Description Usage Arguments Details Value Author(s) References See Also Examples

Estimate balancing weights for treatments and covariates specified in `formula`

. The degree of balance for each covariate is specified by `tols`

and the target population can be specified with `targets`

or `estimand`

. See Zubizarreta (2015), Wang & Zubizarreta (2017), and Yiu & Su (2018) for details of the properties of the weights and the methods used to fit them.

1 2 3 4 5 6 7 8 9 10 11 12 13 14 15 16 |

`formula` |
A formula with a treatment variable on the left hand side and the covariates to be balanced on the right hand side, or a list thereof. See |

`data` |
An optional data set in the form of a data frame that contains the variables in |

`tols` |
A vector of balance tolerance values for each covariate, or a list thereof. The resulting weighted balance statistics will be at least as small as these values. If only one value is supplied, it will be applied to all covariates. Can also be the output of a call to |

`estimand` |
The desired estimand, which determines the target population. For binary treatments, can be "ATE", "ATT", "ATC", or |

`targets` |
A vector of target populaton mean values for each baseline covariate. The resulting weights will yield sample means within |

`s.weights` |
A vector of sampling weights or the name of a variable in |

`focal` |
When multinomial treatments are used and the "ATT" is requested, which group to consider the "treated" or focal group. This group will not be weighted, and the other groups will be weighted to be more like the focal group. If specified, |

`verbose` |
Whether information on the optimization problem solution should be printed. This information contains how many iterations it took to estimate the weights and whether the solution is optimal. |

`force` |
optweights are currently not valid for use with longitudinal treatments, and will produce an error message if attempted. Set to |

`...` |
For |

`x` |
An |

The optimization is performed by the lower-level function `optweight.fit`

using `solve_osqp`

in the osqp package, which provides a straightforward interface to specifying the constraints and objective function for quadratic optimization problems and uses a fast and flexible solving algorithm.

For binary and multinomial treatments, weights are estimated so that the weighted mean differences of the covariates are within the given tolerance thresholds (unless `std.binary`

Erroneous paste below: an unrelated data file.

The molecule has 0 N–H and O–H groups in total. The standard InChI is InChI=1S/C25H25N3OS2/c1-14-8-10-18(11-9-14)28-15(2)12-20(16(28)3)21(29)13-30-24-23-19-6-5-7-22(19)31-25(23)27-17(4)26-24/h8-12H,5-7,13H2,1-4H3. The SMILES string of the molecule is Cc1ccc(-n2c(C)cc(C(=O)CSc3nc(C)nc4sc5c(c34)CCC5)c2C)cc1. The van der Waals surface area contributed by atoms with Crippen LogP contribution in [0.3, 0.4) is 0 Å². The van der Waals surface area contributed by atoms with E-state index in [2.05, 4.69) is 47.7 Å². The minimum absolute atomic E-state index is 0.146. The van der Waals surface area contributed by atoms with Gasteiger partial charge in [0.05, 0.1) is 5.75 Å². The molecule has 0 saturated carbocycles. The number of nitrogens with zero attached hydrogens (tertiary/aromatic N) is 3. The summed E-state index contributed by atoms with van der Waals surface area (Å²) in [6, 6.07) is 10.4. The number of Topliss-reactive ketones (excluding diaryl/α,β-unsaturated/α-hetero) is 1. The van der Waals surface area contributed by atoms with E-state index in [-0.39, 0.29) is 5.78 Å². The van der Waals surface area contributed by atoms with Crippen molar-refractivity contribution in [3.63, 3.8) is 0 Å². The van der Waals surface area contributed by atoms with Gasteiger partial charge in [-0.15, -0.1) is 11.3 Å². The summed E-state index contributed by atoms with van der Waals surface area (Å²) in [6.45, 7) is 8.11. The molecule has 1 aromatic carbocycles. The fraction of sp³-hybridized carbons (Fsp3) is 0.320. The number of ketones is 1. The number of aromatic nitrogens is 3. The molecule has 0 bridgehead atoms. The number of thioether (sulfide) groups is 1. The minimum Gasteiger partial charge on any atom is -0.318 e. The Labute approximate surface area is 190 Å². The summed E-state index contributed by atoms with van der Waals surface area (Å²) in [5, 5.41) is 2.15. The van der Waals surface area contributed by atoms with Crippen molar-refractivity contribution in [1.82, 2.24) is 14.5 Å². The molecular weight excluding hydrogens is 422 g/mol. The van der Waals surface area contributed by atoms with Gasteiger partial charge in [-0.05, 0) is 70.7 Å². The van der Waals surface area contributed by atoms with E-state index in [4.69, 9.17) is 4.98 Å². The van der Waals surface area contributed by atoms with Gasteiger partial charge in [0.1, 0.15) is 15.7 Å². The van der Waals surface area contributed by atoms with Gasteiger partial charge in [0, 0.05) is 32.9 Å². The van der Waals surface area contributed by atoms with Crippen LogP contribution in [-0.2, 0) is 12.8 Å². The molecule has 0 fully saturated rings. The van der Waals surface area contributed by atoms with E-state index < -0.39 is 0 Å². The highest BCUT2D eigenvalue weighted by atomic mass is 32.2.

or `std.cont`

are `TRUE`

, in which case standardized mean differences are considered for binary and continuous variables, respectively). For a covariate *x* with specified tolerance *δ*, the weighted means of each each group will be within *δ* of each other. Additionally, when the ATE is specified as the estimand or a target population is specified, the weighted means of each group will each be within *δ/2* of the target means; this ensures generalizability to the same population from which the original sample was drawn.

If standardized tolerance values are requested, the standardization factor corresponds to the estimand requested: when the ATE is requested or a target population specified, the standardization factor is the square root of the average variance for that covariate across treatment groups, and when the ATT or ATC are requested, the standardization factor is the standard deviation of the covariate in the focal group. The standardization factor is always unweighted.

For continuous treatments, weights are estimated so that the weighted correlation between the treatment and each covariate is within the specified tolerance threshold. If the ATE is requested or a target population is specified, the means of the weighted covariates and treatment are restricted to be equal to those of the target population to ensure generalizability to the desired target population. The weighted correlation is computed as the weighted covariance divided by the product of the *unweighted* standard deviations. The means used to center the variables in computing the covariance are those specified in the target population.